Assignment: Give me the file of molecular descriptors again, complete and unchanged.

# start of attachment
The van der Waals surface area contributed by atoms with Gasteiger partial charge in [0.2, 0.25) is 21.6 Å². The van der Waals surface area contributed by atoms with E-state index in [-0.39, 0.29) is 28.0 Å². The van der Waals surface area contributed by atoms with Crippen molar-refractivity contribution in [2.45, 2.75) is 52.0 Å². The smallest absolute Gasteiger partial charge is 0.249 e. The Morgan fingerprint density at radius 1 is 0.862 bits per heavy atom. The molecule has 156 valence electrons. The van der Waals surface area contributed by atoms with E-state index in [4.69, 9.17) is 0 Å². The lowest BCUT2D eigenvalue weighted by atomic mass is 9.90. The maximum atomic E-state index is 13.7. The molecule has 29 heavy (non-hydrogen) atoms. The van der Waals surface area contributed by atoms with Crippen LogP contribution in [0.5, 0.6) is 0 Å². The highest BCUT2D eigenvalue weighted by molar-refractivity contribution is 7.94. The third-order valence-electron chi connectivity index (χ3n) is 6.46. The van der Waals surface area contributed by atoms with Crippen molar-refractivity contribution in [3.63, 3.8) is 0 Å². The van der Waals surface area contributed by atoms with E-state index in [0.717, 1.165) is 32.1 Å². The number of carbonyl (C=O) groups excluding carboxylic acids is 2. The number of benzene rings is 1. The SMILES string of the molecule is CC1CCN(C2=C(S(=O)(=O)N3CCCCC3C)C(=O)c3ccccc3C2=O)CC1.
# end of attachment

The van der Waals surface area contributed by atoms with Gasteiger partial charge in [0.2, 0.25) is 21.6 Å². The van der Waals surface area contributed by atoms with E-state index in [-0.39, 0.29) is 28.0 Å². The van der Waals surface area contributed by atoms with Crippen molar-refractivity contribution in [2.45, 2.75) is 52.0 Å². The smallest absolute Gasteiger partial charge is 0.249 e. The Morgan fingerprint density at radius 1 is 0.862 bits per heavy atom. The molecule has 156 valence electrons. The van der Waals surface area contributed by atoms with E-state index in [4.69, 9.17) is 0 Å². The lowest BCUT2D eigenvalue weighted by atomic mass is 9.90. The maximum atomic E-state index is 13.7. The molecule has 29 heavy (non-hydrogen) atoms. The van der Waals surface area contributed by atoms with Crippen LogP contribution in [0.5, 0.6) is 0 Å². The highest BCUT2D eigenvalue weighted by molar-refractivity contribution is 7.94. The third-order valence-electron chi connectivity index (χ3n) is 6.46. The van der Waals surface area contributed by atoms with Crippen molar-refractivity contribution in [3.63, 3.8) is 0 Å². The van der Waals surface area contributed by atoms with E-state index in [0.717, 1.165) is 32.1 Å². The number of carbonyl (C=O) groups excluding carboxylic acids is 2. The number of benzene rings is 1. The SMILES string of the molecule is CC1CCN(C2=C(S(=O)(=O)N3CCCCC3C)C(=O)c3ccccc3C2=O)CC1.